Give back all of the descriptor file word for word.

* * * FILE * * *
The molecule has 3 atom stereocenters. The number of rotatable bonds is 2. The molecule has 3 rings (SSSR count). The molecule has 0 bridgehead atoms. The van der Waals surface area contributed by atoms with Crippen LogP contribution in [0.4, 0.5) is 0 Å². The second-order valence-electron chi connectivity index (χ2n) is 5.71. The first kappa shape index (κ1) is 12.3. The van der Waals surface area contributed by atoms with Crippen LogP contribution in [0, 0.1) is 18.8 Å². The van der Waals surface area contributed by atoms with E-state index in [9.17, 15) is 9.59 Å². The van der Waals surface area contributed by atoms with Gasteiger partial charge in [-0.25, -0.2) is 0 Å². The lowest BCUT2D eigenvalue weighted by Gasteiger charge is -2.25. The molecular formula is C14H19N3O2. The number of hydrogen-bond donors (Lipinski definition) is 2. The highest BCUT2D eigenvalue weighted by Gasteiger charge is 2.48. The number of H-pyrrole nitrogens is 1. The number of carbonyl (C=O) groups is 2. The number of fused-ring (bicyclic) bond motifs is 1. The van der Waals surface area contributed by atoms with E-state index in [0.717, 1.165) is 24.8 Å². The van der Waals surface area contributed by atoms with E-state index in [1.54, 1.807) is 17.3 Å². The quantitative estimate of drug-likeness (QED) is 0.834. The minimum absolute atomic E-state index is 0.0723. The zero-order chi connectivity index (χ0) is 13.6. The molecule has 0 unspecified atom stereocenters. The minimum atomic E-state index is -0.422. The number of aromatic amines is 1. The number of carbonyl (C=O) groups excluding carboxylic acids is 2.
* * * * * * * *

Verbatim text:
The molecule has 3 atom stereocenters. The number of rotatable bonds is 2. The molecule has 3 rings (SSSR count). The molecule has 0 bridgehead atoms. The van der Waals surface area contributed by atoms with Crippen LogP contribution in [0.4, 0.5) is 0 Å². The second-order valence-electron chi connectivity index (χ2n) is 5.71. The first kappa shape index (κ1) is 12.3. The van der Waals surface area contributed by atoms with Crippen LogP contribution in [0, 0.1) is 18.8 Å². The van der Waals surface area contributed by atoms with E-state index in [9.17, 15) is 9.59 Å². The van der Waals surface area contributed by atoms with Gasteiger partial charge in [-0.25, -0.2) is 0 Å². The lowest BCUT2D eigenvalue weighted by Gasteiger charge is -2.25. The molecular formula is C14H19N3O2. The number of hydrogen-bond donors (Lipinski definition) is 2. The highest BCUT2D eigenvalue weighted by Gasteiger charge is 2.48. The number of H-pyrrole nitrogens is 1. The number of carbonyl (C=O) groups is 2. The number of fused-ring (bicyclic) bond motifs is 1. The van der Waals surface area contributed by atoms with E-state index in [0.717, 1.165) is 24.8 Å². The van der Waals surface area contributed by atoms with E-state index in [1.54, 1.807) is 17.3 Å². The quantitative estimate of drug-likeness (QED) is 0.834. The minimum absolute atomic E-state index is 0.0723. The zero-order chi connectivity index (χ0) is 13.6. The molecule has 0 unspecified atom stereocenters. The minimum atomic E-state index is -0.422. The number of aromatic amines is 1. The number of carbonyl (C=O) groups excluding carboxylic acids is 2.